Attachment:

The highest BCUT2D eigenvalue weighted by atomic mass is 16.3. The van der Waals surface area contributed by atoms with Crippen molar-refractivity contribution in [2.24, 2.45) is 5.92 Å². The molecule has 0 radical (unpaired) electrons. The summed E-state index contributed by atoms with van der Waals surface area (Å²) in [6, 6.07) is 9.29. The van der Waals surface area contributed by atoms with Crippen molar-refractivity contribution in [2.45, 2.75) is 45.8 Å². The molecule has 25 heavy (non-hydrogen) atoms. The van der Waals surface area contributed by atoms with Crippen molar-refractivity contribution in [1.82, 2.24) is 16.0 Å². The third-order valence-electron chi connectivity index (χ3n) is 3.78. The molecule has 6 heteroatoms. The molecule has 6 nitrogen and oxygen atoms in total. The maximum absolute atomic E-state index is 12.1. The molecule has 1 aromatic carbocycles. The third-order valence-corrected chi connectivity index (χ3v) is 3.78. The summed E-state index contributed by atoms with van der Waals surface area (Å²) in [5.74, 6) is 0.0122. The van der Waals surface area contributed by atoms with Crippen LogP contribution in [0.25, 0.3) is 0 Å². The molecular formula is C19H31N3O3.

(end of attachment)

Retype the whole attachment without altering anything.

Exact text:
The highest BCUT2D eigenvalue weighted by atomic mass is 16.3. The van der Waals surface area contributed by atoms with Crippen molar-refractivity contribution in [2.24, 2.45) is 5.92 Å². The molecule has 0 radical (unpaired) electrons. The summed E-state index contributed by atoms with van der Waals surface area (Å²) in [6, 6.07) is 9.29. The van der Waals surface area contributed by atoms with Crippen molar-refractivity contribution in [2.45, 2.75) is 45.8 Å². The molecule has 25 heavy (non-hydrogen) atoms. The van der Waals surface area contributed by atoms with Crippen molar-refractivity contribution in [1.82, 2.24) is 16.0 Å². The third-order valence-electron chi connectivity index (χ3n) is 3.78. The molecule has 6 heteroatoms. The molecule has 6 nitrogen and oxygen atoms in total. The maximum absolute atomic E-state index is 12.1. The molecule has 1 aromatic carbocycles. The third-order valence-corrected chi connectivity index (χ3v) is 3.78. The summed E-state index contributed by atoms with van der Waals surface area (Å²) in [5.74, 6) is 0.0122. The van der Waals surface area contributed by atoms with Crippen LogP contribution in [0.25, 0.3) is 0 Å². The molecular formula is C19H31N3O3.